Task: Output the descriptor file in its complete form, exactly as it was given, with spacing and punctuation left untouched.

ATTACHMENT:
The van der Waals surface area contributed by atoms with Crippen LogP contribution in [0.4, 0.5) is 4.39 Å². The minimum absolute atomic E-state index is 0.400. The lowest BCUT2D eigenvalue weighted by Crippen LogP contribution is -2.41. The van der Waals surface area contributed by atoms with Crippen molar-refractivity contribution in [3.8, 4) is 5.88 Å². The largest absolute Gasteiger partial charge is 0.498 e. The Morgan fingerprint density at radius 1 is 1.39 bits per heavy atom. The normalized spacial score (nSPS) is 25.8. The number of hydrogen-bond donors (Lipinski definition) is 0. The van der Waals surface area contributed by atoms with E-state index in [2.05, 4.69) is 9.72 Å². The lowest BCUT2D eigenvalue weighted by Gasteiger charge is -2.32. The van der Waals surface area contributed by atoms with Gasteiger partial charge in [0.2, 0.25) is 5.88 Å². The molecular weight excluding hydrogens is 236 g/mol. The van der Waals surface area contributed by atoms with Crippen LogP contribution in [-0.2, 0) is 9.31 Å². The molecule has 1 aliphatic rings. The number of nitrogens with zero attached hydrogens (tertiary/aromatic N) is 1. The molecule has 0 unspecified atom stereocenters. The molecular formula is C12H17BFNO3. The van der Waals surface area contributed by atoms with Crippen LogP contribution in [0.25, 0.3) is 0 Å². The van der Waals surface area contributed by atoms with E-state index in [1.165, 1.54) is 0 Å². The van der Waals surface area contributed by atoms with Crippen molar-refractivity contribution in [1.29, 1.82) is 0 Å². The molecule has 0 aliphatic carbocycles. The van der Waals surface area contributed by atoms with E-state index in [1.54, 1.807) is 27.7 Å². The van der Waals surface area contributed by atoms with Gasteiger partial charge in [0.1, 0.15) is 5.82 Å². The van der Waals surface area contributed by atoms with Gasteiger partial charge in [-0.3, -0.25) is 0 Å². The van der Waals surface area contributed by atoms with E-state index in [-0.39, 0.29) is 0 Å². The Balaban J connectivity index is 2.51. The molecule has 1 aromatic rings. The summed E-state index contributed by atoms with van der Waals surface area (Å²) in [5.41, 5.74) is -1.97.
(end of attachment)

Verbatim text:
The van der Waals surface area contributed by atoms with Crippen LogP contribution in [0.4, 0.5) is 4.39 Å². The minimum absolute atomic E-state index is 0.400. The lowest BCUT2D eigenvalue weighted by Crippen LogP contribution is -2.41. The van der Waals surface area contributed by atoms with Crippen molar-refractivity contribution in [3.8, 4) is 5.88 Å². The largest absolute Gasteiger partial charge is 0.498 e. The Morgan fingerprint density at radius 1 is 1.39 bits per heavy atom. The normalized spacial score (nSPS) is 25.8. The number of hydrogen-bond donors (Lipinski definition) is 0. The van der Waals surface area contributed by atoms with E-state index in [2.05, 4.69) is 9.72 Å². The lowest BCUT2D eigenvalue weighted by Gasteiger charge is -2.32. The van der Waals surface area contributed by atoms with Gasteiger partial charge in [0.2, 0.25) is 5.88 Å². The molecular weight excluding hydrogens is 236 g/mol. The van der Waals surface area contributed by atoms with Crippen LogP contribution in [-0.2, 0) is 9.31 Å². The molecule has 1 aliphatic rings. The number of nitrogens with zero attached hydrogens (tertiary/aromatic N) is 1. The molecule has 0 unspecified atom stereocenters. The molecular formula is C12H17BFNO3. The van der Waals surface area contributed by atoms with Crippen LogP contribution in [0.25, 0.3) is 0 Å². The van der Waals surface area contributed by atoms with E-state index in [1.165, 1.54) is 0 Å². The van der Waals surface area contributed by atoms with Crippen molar-refractivity contribution in [1.29, 1.82) is 0 Å². The molecule has 0 aliphatic carbocycles. The van der Waals surface area contributed by atoms with E-state index in [1.54, 1.807) is 27.7 Å². The van der Waals surface area contributed by atoms with Gasteiger partial charge in [0.1, 0.15) is 5.82 Å². The van der Waals surface area contributed by atoms with Gasteiger partial charge in [-0.3, -0.25) is 0 Å². The van der Waals surface area contributed by atoms with E-state index in [-0.39, 0.29) is 0 Å². The Balaban J connectivity index is 2.51. The molecule has 1 aromatic rings. The summed E-state index contributed by atoms with van der Waals surface area (Å²) in [5.41, 5.74) is -1.97.